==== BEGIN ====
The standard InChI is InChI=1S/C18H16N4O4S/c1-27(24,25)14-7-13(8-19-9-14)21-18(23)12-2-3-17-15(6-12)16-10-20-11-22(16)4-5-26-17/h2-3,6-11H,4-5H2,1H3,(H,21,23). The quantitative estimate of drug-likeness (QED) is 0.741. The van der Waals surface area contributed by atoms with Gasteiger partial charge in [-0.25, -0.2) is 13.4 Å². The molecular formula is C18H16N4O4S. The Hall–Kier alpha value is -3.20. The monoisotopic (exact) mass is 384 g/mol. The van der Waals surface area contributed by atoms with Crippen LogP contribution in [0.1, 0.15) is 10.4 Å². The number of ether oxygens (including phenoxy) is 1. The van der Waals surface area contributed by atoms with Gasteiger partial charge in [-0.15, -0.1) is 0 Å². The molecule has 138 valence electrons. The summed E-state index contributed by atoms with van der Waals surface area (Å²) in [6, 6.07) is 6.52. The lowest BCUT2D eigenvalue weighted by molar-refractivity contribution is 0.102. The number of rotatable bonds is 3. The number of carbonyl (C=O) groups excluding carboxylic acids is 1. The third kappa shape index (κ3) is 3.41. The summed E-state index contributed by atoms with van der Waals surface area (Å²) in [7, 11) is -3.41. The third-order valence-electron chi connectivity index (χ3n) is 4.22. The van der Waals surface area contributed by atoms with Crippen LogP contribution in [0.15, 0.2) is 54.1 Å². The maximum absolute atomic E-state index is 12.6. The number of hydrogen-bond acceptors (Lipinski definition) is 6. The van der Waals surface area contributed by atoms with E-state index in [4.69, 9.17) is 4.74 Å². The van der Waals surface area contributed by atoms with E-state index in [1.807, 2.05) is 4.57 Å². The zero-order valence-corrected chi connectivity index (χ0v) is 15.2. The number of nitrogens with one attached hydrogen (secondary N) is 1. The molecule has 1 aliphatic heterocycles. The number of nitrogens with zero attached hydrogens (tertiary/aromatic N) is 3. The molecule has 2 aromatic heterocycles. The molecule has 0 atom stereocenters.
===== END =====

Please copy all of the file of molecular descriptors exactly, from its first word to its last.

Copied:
The standard InChI is InChI=1S/C18H16N4O4S/c1-27(24,25)14-7-13(8-19-9-14)21-18(23)12-2-3-17-15(6-12)16-10-20-11-22(16)4-5-26-17/h2-3,6-11H,4-5H2,1H3,(H,21,23). The quantitative estimate of drug-likeness (QED) is 0.741. The van der Waals surface area contributed by atoms with Gasteiger partial charge in [-0.25, -0.2) is 13.4 Å². The molecular formula is C18H16N4O4S. The Hall–Kier alpha value is -3.20. The monoisotopic (exact) mass is 384 g/mol. The van der Waals surface area contributed by atoms with Crippen LogP contribution in [0.1, 0.15) is 10.4 Å². The number of ether oxygens (including phenoxy) is 1. The van der Waals surface area contributed by atoms with Gasteiger partial charge in [-0.15, -0.1) is 0 Å². The molecule has 138 valence electrons. The summed E-state index contributed by atoms with van der Waals surface area (Å²) in [6, 6.07) is 6.52. The lowest BCUT2D eigenvalue weighted by molar-refractivity contribution is 0.102. The number of rotatable bonds is 3. The number of carbonyl (C=O) groups excluding carboxylic acids is 1. The third kappa shape index (κ3) is 3.41. The summed E-state index contributed by atoms with van der Waals surface area (Å²) in [7, 11) is -3.41. The third-order valence-electron chi connectivity index (χ3n) is 4.22. The van der Waals surface area contributed by atoms with Crippen LogP contribution in [0.15, 0.2) is 54.1 Å². The maximum absolute atomic E-state index is 12.6. The number of hydrogen-bond acceptors (Lipinski definition) is 6. The van der Waals surface area contributed by atoms with E-state index in [4.69, 9.17) is 4.74 Å². The van der Waals surface area contributed by atoms with E-state index in [1.807, 2.05) is 4.57 Å². The zero-order valence-corrected chi connectivity index (χ0v) is 15.2. The number of nitrogens with one attached hydrogen (secondary N) is 1. The molecule has 1 aliphatic heterocycles. The number of nitrogens with zero attached hydrogens (tertiary/aromatic N) is 3. The molecule has 2 aromatic heterocycles. The molecule has 0 atom stereocenters.